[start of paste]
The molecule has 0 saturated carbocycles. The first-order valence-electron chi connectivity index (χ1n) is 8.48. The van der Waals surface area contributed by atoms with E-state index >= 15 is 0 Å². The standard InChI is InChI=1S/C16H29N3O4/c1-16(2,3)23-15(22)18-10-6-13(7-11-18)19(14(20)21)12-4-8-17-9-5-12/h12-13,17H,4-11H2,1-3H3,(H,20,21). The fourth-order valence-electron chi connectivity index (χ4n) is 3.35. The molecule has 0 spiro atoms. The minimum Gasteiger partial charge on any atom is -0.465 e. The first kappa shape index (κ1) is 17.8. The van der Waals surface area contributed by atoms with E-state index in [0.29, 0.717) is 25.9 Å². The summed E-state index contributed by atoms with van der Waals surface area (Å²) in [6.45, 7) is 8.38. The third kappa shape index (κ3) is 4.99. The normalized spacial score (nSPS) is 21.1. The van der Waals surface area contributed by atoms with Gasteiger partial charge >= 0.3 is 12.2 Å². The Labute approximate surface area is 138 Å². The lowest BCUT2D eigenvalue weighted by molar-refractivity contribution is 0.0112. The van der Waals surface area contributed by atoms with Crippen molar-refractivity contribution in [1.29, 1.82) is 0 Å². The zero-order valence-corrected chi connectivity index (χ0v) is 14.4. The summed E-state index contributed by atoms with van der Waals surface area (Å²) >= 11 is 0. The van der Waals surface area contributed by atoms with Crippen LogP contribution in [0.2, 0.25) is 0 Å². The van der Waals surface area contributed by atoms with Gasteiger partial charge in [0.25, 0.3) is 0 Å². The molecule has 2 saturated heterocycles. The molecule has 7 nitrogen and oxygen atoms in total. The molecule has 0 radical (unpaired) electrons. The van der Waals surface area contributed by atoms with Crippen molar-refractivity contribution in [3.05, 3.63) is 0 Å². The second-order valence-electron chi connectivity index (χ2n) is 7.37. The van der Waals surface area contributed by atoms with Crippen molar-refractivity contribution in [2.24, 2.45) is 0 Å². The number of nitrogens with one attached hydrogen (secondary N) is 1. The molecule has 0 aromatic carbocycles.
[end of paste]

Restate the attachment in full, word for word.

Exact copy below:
The molecule has 0 saturated carbocycles. The first-order valence-electron chi connectivity index (χ1n) is 8.48. The van der Waals surface area contributed by atoms with E-state index >= 15 is 0 Å². The standard InChI is InChI=1S/C16H29N3O4/c1-16(2,3)23-15(22)18-10-6-13(7-11-18)19(14(20)21)12-4-8-17-9-5-12/h12-13,17H,4-11H2,1-3H3,(H,20,21). The fourth-order valence-electron chi connectivity index (χ4n) is 3.35. The molecule has 0 spiro atoms. The minimum Gasteiger partial charge on any atom is -0.465 e. The first kappa shape index (κ1) is 17.8. The van der Waals surface area contributed by atoms with E-state index in [0.29, 0.717) is 25.9 Å². The summed E-state index contributed by atoms with van der Waals surface area (Å²) in [6.45, 7) is 8.38. The third kappa shape index (κ3) is 4.99. The normalized spacial score (nSPS) is 21.1. The van der Waals surface area contributed by atoms with Gasteiger partial charge >= 0.3 is 12.2 Å². The Labute approximate surface area is 138 Å². The lowest BCUT2D eigenvalue weighted by molar-refractivity contribution is 0.0112. The van der Waals surface area contributed by atoms with Crippen molar-refractivity contribution in [1.29, 1.82) is 0 Å². The zero-order valence-corrected chi connectivity index (χ0v) is 14.4. The summed E-state index contributed by atoms with van der Waals surface area (Å²) >= 11 is 0. The van der Waals surface area contributed by atoms with Crippen LogP contribution in [0.2, 0.25) is 0 Å². The van der Waals surface area contributed by atoms with Gasteiger partial charge in [0.25, 0.3) is 0 Å². The molecule has 2 saturated heterocycles. The molecule has 7 nitrogen and oxygen atoms in total. The molecule has 0 radical (unpaired) electrons. The van der Waals surface area contributed by atoms with Crippen molar-refractivity contribution in [3.05, 3.63) is 0 Å². The second-order valence-electron chi connectivity index (χ2n) is 7.37. The van der Waals surface area contributed by atoms with Crippen molar-refractivity contribution in [2.24, 2.45) is 0 Å². The number of nitrogens with one attached hydrogen (secondary N) is 1. The molecule has 0 aromatic carbocycles.